March Madness


You've got to admire John Challenger of consultancy Challenger, Gray & Christmas, in much the same way you've got to admire the LSU players who kept driving the lane on Saturday night despite repeated and emphatic rejections by North Carolina's Ed Davis.

Challenger wants to make some noise during the NCAA tourney, and he's not going to let a couple of blocked shots stop him.

Never mind the dismissal of his oft-aired thesis that March Madness poses a multi-billion-dollar threat to worker productivity. Sure your employees (and maybe you) are following the tourney, running pools, even watching games during the opening days -- but as Jack Shafer argues, they're probably just displacing other on-the-job downtime, and the dollar figures are almost certainly inflated.

But Challenger is undeterred. This year, he tried a new shot, claiming that productivity losses will decrease, because workers are so concerned about their jobs in the bum economy -- and listing ways companies can use the tournament to boost morale.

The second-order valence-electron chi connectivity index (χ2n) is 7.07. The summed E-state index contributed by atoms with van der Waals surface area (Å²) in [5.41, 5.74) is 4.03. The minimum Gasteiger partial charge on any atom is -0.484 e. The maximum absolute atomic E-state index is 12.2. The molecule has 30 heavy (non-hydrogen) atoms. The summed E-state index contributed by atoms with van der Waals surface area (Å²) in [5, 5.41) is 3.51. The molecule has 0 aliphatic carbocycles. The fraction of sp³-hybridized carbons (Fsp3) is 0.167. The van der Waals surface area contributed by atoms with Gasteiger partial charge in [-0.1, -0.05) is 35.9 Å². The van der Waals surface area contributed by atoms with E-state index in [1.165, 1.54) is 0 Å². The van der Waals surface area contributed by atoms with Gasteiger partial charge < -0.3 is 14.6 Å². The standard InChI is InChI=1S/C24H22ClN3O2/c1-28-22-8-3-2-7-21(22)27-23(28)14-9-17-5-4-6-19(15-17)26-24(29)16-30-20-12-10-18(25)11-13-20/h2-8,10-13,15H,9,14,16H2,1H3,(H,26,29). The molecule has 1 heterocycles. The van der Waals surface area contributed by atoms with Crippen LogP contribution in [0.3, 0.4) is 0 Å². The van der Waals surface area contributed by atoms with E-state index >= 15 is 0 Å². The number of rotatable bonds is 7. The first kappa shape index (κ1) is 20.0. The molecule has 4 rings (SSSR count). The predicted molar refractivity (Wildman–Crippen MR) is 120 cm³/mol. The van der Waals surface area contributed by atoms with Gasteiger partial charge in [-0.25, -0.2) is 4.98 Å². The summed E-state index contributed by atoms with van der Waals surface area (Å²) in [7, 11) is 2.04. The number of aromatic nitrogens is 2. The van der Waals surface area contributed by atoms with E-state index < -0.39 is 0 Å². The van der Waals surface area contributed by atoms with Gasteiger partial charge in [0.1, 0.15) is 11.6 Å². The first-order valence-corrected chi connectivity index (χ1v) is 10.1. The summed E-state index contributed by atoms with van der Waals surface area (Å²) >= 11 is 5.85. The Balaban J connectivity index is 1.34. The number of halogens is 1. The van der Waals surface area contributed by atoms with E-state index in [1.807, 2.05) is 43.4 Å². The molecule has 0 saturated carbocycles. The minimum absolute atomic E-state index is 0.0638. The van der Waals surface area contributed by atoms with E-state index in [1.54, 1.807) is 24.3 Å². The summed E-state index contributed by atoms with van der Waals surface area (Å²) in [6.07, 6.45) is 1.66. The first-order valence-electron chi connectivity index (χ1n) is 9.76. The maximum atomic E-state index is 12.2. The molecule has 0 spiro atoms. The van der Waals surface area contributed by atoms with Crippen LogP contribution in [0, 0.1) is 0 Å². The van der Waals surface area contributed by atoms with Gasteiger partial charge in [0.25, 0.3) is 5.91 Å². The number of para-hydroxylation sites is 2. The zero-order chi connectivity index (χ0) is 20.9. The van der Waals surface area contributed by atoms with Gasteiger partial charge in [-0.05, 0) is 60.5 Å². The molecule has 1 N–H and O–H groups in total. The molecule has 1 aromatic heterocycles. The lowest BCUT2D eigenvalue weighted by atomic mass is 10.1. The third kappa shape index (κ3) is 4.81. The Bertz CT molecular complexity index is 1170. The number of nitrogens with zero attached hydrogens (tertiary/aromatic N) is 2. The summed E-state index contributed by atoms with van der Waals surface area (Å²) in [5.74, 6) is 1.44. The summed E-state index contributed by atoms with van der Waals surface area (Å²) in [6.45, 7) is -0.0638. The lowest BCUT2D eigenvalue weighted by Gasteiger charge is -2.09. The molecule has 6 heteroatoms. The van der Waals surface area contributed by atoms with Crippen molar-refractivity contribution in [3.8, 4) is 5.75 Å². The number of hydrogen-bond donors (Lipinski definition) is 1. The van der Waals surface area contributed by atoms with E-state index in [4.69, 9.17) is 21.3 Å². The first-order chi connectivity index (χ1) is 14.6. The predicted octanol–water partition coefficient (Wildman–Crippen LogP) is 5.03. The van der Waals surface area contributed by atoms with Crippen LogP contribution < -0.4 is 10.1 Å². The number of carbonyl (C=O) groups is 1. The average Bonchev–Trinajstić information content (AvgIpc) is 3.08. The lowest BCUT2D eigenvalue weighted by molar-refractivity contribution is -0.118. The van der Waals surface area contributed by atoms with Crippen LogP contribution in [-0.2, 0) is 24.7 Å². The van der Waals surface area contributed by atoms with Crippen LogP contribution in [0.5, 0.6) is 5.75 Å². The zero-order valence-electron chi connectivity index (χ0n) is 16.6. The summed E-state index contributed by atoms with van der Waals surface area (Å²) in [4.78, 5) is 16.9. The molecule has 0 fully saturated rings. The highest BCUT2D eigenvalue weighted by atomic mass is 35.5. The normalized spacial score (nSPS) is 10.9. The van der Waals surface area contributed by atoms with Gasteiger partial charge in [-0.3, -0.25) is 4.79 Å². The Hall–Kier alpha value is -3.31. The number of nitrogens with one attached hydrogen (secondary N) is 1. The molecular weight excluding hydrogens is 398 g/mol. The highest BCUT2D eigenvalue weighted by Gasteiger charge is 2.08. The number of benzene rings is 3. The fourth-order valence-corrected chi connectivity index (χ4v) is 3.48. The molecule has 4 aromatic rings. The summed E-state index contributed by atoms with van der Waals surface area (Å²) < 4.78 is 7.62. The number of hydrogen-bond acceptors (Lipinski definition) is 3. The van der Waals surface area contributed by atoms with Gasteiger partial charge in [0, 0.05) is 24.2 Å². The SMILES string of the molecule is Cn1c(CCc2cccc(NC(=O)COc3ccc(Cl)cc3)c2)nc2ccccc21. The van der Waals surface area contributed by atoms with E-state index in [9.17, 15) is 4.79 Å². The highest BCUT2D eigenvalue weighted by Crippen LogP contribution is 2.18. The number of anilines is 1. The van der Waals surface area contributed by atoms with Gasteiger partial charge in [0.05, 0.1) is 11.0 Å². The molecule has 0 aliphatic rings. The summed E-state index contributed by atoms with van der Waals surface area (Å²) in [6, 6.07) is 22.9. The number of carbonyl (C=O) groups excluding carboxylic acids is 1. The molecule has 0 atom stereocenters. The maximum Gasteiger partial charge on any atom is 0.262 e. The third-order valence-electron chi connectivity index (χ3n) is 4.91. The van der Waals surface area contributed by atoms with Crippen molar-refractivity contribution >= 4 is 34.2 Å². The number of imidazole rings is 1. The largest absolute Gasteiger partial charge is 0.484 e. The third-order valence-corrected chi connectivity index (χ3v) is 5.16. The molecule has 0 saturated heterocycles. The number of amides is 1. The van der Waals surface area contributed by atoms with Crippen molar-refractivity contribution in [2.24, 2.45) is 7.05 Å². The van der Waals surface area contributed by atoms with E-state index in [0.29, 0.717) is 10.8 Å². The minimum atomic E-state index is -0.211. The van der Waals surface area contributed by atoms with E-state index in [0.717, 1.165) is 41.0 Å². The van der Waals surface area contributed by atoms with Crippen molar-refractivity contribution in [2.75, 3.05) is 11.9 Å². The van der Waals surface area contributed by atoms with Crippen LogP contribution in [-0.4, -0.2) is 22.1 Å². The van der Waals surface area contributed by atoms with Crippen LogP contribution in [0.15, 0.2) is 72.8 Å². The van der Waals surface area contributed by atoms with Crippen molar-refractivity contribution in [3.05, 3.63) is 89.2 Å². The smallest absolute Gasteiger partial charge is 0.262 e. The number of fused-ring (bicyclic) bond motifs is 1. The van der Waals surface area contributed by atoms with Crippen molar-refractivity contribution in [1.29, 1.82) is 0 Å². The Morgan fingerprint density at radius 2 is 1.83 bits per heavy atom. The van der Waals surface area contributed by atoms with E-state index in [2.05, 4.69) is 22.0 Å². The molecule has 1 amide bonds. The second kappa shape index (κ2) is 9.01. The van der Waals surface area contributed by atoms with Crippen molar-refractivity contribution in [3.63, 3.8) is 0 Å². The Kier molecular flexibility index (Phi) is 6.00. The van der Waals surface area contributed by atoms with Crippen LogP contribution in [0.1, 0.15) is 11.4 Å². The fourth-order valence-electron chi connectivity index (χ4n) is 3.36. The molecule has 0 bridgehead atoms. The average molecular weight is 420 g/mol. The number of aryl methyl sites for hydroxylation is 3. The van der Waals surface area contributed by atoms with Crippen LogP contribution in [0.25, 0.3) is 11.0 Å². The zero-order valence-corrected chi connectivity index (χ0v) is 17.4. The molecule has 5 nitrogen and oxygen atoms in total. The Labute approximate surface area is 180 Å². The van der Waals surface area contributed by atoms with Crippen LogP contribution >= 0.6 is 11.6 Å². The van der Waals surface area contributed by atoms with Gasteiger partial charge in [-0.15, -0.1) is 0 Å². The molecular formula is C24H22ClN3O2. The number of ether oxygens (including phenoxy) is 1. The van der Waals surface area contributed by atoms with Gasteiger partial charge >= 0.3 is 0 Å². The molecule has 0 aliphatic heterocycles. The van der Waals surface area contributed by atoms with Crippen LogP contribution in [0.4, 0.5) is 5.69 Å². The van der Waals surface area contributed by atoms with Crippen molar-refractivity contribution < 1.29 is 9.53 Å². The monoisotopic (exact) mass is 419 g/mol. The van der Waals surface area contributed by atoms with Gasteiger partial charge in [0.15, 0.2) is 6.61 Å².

Another PR pitch pretends to focus on the tourney's impact on network usage, but admits, "There's no telling how great an impact this 'madness' will have on networks (and IT staff)."

So what have we learned? Junk stats never die. Clever PR ploys based on junk stats continue to get names in print, including in blog posts aimed at debunking them. And Ed Davis might just be the defensive stopper Carolina has needed all season.


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